Now community is an essential partof who we are and why we are at Church. We do not come to Mass as a purely private moment with God and the Church is not a private oratory. Neither is this a question of the old versus the new Mass, for many of these trends set up wel before the missal of 1970. But in our attempt to emphasize the important and essential communal dimension of the liturgy, it seems we may have over-corrected. It also seems that we have set up a false dichotomy wherein focusing on God, on the vertical and outward dimension of liturgy, is necessarily to offend against the human and communal dimension of the Mass.
Not only is this dichotomy false but it also destroys the very unity it clams to serve. For, if we do not communally focus on the Lord, we have no true unity. It may be argued that there is some vaguely human sort of unity, but it really no different that the unity that exists among the members of a bowling league. And even the members of a bowling league know that at some point it is important to focus on the act of bowling rather than merely on each other. Something outside themselves (i.e. bowling) ultimately unites them.
It is the Lord who unites us – Hence in the Church and in the Liturgy we must resist the false dichotomy of pitting the focus on the Lord against the focus on ourselves. There really is only one focus, the Lord. And our common focus on him unites us. He and his grace are the source of our unity. This will not exclude our unity with each other, but enhance and deepen it. This of course seems an untenable thought to those who see unity as essentially a human work, rather than a mystical or divine one. But ultimately the only lasting unity for the Church is the unity God creates.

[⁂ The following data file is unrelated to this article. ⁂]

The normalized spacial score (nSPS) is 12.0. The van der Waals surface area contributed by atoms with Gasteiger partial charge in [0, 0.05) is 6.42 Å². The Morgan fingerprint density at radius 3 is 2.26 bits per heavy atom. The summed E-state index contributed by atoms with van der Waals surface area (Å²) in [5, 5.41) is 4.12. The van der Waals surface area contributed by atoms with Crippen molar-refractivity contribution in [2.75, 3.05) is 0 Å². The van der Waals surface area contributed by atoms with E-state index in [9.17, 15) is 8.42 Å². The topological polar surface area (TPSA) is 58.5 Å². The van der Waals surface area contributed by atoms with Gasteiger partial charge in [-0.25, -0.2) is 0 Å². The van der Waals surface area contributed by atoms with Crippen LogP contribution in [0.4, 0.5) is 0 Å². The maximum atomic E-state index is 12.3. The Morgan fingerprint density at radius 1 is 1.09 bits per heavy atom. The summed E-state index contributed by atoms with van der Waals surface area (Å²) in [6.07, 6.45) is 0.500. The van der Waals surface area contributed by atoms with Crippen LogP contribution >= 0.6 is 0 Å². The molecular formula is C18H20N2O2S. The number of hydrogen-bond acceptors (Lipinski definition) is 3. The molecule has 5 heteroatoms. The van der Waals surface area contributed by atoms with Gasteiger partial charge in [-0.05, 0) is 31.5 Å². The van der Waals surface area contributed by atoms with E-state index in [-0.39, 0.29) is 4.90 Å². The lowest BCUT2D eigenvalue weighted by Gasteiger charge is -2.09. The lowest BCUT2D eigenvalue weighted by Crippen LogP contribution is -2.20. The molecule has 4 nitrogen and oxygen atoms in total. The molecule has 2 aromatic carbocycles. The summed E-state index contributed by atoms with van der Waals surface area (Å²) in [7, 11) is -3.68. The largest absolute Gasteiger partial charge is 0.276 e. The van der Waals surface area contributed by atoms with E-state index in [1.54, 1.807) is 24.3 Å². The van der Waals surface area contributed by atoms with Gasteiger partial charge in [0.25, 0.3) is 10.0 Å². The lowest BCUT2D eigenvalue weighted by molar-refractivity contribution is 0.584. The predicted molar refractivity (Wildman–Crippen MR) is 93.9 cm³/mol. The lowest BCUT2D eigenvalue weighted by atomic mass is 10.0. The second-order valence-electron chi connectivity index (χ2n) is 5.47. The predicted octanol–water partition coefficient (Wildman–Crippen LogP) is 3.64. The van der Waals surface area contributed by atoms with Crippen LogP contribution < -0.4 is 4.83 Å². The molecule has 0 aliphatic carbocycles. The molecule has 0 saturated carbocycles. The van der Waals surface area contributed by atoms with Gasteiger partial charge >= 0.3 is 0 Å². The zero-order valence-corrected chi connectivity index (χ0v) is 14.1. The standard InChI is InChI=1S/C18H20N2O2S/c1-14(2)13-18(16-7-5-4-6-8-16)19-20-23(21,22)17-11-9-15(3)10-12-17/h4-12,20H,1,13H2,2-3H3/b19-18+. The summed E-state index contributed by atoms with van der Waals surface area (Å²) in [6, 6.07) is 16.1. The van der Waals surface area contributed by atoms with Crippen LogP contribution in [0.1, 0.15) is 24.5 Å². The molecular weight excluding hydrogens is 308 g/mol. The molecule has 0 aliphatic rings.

The Old Latin hymn, Ubi Caritas has this to say: congregavit nos in unum Christi amor (The Love of Christ has gathered us in one). It will be noted that Amor Christi (the Love of Christ) is the subject of the verb congregavit (has gathered) and nos (us) is the direct object. That is to say, it is Christ who acts, and we who are acted upon. It is Christ who gathers and we who are gathered. The resulting unity is Christ’s work.
To focus on Christ, therefore, is to focus on the very source of our unity. Unity for two really requires a third principle or person. Consider these images from Archbishop Fulton Sheen’s book Three to Get Married (TTGM):
Two glasses that are empty cannot fill up one another. There must be a fountain of water outside the glasses, in order that they may have communion with one another. It takes three to make love. (TTGM Kindle version Loc. 137-39)
Love of self without love of God is selfishness; love of neighbor without love of God embraces only those who are pleasing to us, not those who are hateful. One cannot tie two sticks together without something outside the sticks; one cannot bind the nations of the world together except by the recognition of a Law and a Person outside the nations themselves. Duality in love is extinction through the exhaustion of self-giving. Love is triune or it dies. (TTGM Kindle version Loc. 831-34)